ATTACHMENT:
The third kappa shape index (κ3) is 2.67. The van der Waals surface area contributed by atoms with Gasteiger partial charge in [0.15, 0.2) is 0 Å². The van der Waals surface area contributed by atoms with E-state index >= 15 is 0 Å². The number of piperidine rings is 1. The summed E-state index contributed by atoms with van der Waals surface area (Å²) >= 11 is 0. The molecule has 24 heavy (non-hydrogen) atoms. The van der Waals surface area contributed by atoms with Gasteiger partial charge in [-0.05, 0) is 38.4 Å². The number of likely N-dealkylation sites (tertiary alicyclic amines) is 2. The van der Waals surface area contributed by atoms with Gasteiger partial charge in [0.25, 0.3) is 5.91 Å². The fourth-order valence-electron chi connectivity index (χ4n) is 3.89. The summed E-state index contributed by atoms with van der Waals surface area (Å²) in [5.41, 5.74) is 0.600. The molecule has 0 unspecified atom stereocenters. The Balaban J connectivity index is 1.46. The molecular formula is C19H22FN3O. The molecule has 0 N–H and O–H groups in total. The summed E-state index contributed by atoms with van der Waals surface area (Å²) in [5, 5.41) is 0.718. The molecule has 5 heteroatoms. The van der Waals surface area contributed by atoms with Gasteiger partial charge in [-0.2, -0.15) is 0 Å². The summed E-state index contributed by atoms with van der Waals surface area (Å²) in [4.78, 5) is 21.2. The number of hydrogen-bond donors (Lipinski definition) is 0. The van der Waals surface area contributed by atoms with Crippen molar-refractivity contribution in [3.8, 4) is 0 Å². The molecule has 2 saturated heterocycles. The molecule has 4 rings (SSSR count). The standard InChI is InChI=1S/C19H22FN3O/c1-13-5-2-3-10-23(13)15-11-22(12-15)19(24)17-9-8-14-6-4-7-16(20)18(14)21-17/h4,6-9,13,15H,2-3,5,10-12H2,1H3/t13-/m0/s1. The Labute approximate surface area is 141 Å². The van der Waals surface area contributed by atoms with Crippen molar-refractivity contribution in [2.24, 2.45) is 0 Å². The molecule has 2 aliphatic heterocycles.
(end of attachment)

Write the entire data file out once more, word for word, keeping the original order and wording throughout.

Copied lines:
The third kappa shape index (κ3) is 2.67. The van der Waals surface area contributed by atoms with Gasteiger partial charge in [0.15, 0.2) is 0 Å². The van der Waals surface area contributed by atoms with E-state index >= 15 is 0 Å². The number of piperidine rings is 1. The summed E-state index contributed by atoms with van der Waals surface area (Å²) >= 11 is 0. The molecule has 24 heavy (non-hydrogen) atoms. The van der Waals surface area contributed by atoms with Gasteiger partial charge in [-0.05, 0) is 38.4 Å². The number of likely N-dealkylation sites (tertiary alicyclic amines) is 2. The van der Waals surface area contributed by atoms with Gasteiger partial charge in [0.25, 0.3) is 5.91 Å². The fourth-order valence-electron chi connectivity index (χ4n) is 3.89. The summed E-state index contributed by atoms with van der Waals surface area (Å²) in [5.41, 5.74) is 0.600. The molecule has 0 unspecified atom stereocenters. The Balaban J connectivity index is 1.46. The molecular formula is C19H22FN3O. The molecule has 0 N–H and O–H groups in total. The summed E-state index contributed by atoms with van der Waals surface area (Å²) in [5, 5.41) is 0.718. The molecule has 5 heteroatoms. The van der Waals surface area contributed by atoms with Gasteiger partial charge in [-0.2, -0.15) is 0 Å². The summed E-state index contributed by atoms with van der Waals surface area (Å²) in [4.78, 5) is 21.2. The number of hydrogen-bond donors (Lipinski definition) is 0. The van der Waals surface area contributed by atoms with Crippen molar-refractivity contribution in [3.8, 4) is 0 Å². The molecule has 2 saturated heterocycles. The molecule has 4 rings (SSSR count). The standard InChI is InChI=1S/C19H22FN3O/c1-13-5-2-3-10-23(13)15-11-22(12-15)19(24)17-9-8-14-6-4-7-16(20)18(14)21-17/h4,6-9,13,15H,2-3,5,10-12H2,1H3/t13-/m0/s1. The Labute approximate surface area is 141 Å². The van der Waals surface area contributed by atoms with Crippen molar-refractivity contribution in [2.24, 2.45) is 0 Å². The molecule has 2 aliphatic heterocycles.